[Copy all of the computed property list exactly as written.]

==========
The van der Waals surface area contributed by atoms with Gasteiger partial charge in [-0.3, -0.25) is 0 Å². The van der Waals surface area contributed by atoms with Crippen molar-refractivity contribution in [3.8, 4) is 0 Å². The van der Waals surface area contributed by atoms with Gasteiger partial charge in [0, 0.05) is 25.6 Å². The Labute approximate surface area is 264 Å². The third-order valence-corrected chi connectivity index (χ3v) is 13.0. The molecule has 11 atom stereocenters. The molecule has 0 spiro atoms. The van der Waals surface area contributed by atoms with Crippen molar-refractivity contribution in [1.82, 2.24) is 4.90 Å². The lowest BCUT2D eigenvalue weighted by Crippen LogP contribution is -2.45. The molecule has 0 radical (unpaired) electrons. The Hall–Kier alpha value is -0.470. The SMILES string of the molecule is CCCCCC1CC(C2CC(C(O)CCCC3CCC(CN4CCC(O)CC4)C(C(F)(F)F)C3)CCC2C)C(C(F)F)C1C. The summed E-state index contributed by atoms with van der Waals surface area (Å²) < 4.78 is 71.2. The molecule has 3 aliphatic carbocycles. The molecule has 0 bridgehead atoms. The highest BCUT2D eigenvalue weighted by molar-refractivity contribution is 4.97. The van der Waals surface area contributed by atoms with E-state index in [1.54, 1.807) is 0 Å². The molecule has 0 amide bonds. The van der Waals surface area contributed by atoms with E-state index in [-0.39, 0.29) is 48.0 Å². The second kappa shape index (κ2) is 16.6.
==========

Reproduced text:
The van der Waals surface area contributed by atoms with Gasteiger partial charge in [-0.3, -0.25) is 0 Å². The van der Waals surface area contributed by atoms with Crippen molar-refractivity contribution in [3.8, 4) is 0 Å². The van der Waals surface area contributed by atoms with Gasteiger partial charge in [0, 0.05) is 25.6 Å². The Labute approximate surface area is 264 Å². The third-order valence-corrected chi connectivity index (χ3v) is 13.0. The molecule has 11 atom stereocenters. The molecule has 0 spiro atoms. The van der Waals surface area contributed by atoms with Crippen molar-refractivity contribution in [1.82, 2.24) is 4.90 Å². The lowest BCUT2D eigenvalue weighted by Crippen LogP contribution is -2.45. The molecule has 0 radical (unpaired) electrons. The Hall–Kier alpha value is -0.470. The SMILES string of the molecule is CCCCCC1CC(C2CC(C(O)CCCC3CCC(CN4CCC(O)CC4)C(C(F)(F)F)C3)CCC2C)C(C(F)F)C1C. The summed E-state index contributed by atoms with van der Waals surface area (Å²) < 4.78 is 71.2. The molecule has 3 aliphatic carbocycles. The molecule has 0 bridgehead atoms. The highest BCUT2D eigenvalue weighted by molar-refractivity contribution is 4.97. The van der Waals surface area contributed by atoms with E-state index in [1.54, 1.807) is 0 Å². The molecule has 0 amide bonds. The van der Waals surface area contributed by atoms with E-state index in [-0.39, 0.29) is 48.0 Å². The second kappa shape index (κ2) is 16.6.